What are the Obamacare Essential Health Benefits and Minimum Value Standards?
As we continue talking about the Patient Protection and Affordable Care act, we thought we’d occasionally answer a few questions that our clients have been asking. One of the most frequently asked questions is about the Minimum Value Standards and the Obamacare Essential Health Benefits and how they relate to large and small employers. Today, we'll attempt to shed some light on this subject.
The plans of both large and small employers who provide coverage to their employees are required to meet Minimum Value Standards or Essential Health Benefits respectively. Since we serve both very small clients (1-10 employees) and large size clients (500+ employees), it’s important to make the distinction between the two.
- Large employers will want to ensure their minimum “affordable” plan option meets the Minimum Value Standard requirement or be subject to the penalties as if not offering coverage at all.
- For small groups, it is unlikely any major medical plans will be available, in our out of the Public Marketplaces, not containing Essential Health Benefits, the absence of which means employees would still be required to obtain other coverage to avoid the individual mandate penalties.
How the Minimum Value Standard is defined may have a tremendous impact on the affordability and administration for large group health plans. Currently, it is anticipated most active large employers’ health care plans will meet or exceed this 60% Actuarial Value threshold without modifications. However, as the currently proposed regulations are finalized, it will be incumbent upon employers to figure out whether their group health plan meets the Minimum Value Standard, of which the 60% Actuarial Value requirement is only a part, and what steps will be necessary to demonstrate compliance.
By statutory language within the Act itself, minimum value is understood to be a 60 percent Actuarial Value test. This is generally accepted to mean a plan would pay for at least an average of 60% of medical expenses incurred, based on a standard population, for allowable charges. However, the U.S. Department of the Treasury is authorized and is expected to issue specific regulations further defining the Minimum Value Standard. Proposed regulations exist, but they have yet to be finalized. The proposed regulations include a requirement that HHS have a “calculator” available on their website enabling employers to “test” their plan(s).
The requirement to cover the essential health benefits (EHB) package applies to products sold in the individual and small group markets, both inside and outside public marketplaces. The Act defines the “small group market” as each state currently defines the “small group market”, typically 2-50 employees or 2 -100 employees. Thus, some employers that are defined as “large” under the Employer Mandate may be considered “small” for public marketplace purposes. However, beginning in 2016, a small employer is defined as an employer with 100 or fewer employees, for all states. The result of this will be those employers defined as “large” for Employer Mandate purposes will be considered “small” for purposes of purchasing group health insurance and will therefore have less control over their benefit design.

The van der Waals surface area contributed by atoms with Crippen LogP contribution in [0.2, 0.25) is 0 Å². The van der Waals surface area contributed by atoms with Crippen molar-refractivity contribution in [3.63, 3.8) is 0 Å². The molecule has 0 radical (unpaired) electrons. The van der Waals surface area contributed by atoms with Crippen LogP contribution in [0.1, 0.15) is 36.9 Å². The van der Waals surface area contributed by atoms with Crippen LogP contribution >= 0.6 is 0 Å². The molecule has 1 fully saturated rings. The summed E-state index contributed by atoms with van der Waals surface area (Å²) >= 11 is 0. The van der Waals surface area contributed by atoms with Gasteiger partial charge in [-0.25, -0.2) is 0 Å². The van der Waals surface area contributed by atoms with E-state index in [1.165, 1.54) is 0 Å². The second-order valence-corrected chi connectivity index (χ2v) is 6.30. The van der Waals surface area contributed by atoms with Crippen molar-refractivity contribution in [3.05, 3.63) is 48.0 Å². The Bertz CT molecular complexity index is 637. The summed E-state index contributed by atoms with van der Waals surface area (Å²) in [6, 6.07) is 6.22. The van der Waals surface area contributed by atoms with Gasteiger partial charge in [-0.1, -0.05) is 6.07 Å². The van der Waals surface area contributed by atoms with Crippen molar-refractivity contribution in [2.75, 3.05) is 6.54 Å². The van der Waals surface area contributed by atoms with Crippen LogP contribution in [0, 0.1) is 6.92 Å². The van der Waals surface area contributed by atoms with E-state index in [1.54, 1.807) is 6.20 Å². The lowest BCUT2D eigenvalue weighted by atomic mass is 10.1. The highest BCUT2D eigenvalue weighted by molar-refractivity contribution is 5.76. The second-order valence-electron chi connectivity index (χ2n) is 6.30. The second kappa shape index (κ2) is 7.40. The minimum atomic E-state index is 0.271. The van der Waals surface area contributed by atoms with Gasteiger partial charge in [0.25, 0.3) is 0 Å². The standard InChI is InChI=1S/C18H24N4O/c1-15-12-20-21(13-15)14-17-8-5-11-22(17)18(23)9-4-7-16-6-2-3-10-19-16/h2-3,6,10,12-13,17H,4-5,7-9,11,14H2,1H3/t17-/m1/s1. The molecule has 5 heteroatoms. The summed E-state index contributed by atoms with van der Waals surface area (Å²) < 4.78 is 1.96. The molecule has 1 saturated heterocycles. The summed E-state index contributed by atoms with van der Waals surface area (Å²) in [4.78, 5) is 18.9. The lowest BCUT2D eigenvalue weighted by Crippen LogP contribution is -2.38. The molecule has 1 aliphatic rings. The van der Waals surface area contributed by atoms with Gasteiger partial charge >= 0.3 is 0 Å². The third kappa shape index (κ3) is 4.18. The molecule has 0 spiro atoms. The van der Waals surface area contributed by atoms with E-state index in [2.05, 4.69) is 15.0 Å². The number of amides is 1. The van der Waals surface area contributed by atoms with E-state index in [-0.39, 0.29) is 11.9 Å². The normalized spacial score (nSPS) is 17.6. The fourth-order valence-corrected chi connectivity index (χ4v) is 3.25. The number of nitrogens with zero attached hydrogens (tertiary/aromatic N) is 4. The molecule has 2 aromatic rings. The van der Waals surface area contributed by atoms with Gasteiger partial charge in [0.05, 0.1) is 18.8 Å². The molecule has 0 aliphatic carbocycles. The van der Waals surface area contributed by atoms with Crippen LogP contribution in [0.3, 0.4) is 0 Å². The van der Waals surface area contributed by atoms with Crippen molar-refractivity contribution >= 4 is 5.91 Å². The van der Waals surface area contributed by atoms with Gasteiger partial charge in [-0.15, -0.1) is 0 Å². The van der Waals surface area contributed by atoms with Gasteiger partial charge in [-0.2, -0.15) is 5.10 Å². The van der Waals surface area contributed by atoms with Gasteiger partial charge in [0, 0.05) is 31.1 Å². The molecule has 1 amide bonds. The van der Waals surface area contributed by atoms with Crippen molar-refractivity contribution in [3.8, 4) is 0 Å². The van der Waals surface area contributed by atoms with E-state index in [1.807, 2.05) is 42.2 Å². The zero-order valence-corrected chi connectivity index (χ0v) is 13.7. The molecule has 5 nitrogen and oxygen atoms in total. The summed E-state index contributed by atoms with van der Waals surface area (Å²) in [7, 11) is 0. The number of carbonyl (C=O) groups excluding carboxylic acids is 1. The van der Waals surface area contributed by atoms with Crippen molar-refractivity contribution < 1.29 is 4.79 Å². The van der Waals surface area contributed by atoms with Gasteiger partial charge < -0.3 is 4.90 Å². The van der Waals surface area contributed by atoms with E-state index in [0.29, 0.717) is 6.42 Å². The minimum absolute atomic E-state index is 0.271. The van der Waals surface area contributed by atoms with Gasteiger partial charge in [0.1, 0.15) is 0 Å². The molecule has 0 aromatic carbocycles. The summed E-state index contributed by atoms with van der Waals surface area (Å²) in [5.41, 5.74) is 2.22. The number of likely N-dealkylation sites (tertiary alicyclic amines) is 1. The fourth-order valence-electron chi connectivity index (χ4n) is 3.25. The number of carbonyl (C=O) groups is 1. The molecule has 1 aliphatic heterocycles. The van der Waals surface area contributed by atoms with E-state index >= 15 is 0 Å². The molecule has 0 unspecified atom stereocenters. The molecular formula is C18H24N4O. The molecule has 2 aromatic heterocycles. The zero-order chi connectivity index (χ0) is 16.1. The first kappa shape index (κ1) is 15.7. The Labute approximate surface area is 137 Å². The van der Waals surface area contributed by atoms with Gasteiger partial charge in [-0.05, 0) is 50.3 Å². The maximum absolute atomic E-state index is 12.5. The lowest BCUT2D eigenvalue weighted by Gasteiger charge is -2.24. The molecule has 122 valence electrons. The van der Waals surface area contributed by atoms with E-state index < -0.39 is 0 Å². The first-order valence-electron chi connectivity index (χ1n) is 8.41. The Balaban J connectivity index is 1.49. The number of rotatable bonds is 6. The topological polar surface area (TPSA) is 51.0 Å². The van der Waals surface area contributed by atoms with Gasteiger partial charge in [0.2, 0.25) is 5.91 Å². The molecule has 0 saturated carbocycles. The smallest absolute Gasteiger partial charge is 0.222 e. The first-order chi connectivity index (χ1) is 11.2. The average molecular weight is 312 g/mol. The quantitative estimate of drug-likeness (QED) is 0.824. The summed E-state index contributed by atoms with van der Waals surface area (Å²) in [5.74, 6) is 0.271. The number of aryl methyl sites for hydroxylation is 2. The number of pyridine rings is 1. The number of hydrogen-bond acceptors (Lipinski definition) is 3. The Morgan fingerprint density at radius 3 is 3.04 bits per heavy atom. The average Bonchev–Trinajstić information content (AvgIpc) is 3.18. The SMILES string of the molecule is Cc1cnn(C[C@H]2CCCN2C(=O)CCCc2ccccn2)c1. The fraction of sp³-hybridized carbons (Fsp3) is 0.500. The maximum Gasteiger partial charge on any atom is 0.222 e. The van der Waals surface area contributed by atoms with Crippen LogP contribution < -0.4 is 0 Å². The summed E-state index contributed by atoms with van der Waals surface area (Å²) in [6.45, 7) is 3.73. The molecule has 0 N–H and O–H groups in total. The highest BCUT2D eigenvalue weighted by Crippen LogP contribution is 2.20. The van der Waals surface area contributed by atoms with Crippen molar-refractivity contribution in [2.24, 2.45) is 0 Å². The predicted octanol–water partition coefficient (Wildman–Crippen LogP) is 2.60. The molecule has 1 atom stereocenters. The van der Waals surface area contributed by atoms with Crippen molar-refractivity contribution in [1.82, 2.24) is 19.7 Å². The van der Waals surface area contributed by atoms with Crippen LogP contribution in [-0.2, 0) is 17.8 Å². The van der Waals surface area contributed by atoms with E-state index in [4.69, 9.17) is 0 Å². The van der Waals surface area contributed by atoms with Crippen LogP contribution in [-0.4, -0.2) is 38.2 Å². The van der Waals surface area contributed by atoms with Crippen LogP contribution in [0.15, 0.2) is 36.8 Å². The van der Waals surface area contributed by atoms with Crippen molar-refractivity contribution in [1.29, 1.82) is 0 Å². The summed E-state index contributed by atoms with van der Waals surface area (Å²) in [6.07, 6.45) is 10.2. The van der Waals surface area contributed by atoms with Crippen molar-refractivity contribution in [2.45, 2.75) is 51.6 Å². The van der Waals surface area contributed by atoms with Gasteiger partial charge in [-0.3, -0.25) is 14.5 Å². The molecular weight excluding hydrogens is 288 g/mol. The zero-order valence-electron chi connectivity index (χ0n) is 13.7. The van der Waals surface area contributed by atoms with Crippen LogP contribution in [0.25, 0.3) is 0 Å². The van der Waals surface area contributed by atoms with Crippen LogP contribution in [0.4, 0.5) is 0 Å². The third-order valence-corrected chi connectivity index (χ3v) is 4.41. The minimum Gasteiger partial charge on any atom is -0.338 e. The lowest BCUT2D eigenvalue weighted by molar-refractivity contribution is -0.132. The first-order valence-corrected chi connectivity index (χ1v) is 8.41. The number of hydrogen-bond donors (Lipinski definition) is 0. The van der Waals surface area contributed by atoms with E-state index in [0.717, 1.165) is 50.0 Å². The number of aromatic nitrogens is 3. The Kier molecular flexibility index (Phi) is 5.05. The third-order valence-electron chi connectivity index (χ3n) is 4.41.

While there cannot be annual or lifetime limits for large employers on any Essential Health Benefit, large employers are not required to specifically offer the 10 Essential Health Benefits; however, the Minimum Value Standard will be determined by a comparison to the standard population as related to other large employer health plans claims data set of a specific geographic region.
The administration has stated that the value of large employer health plans is primarily driven by spending on the provision of four core categories of benefits:
- Hospitalization and emergency room services
- Physician and midlevel practitioner care
- Pharmacy benefits
- Laboratory and imaging services
On the other hand, based upon current proposed regulations, small group plans must contain benefits in the following 10 Essential Health Benefit categories:
- Ambulatory patient services
- Emergency services
- Maternity and newborn care
- Mental health and substance use disorder services, including behavioral health treatment
- Prescription drugs
- Rehabilitative and habilitative services and devices
- Laboratory services
- Preventive services and wellness services and chronic disease management
- Pediatric services, including oral and vision care
There have been many comments on the proposed regulations regarding both Minimum Value Standards and Essential Health Benefits. The primary concern relates to the adverse impact these requirements will have on premiums for both individuals and groups as a result of increasing the values and/or benefits relative to an employer’s current plan designs.
Merit Resources, regardless of the final regulations, will ensure all clients participating under Merit’s master group contract health insurance plans will have peace of mind knowing Merit is responsible for ensure compliance with these requirements.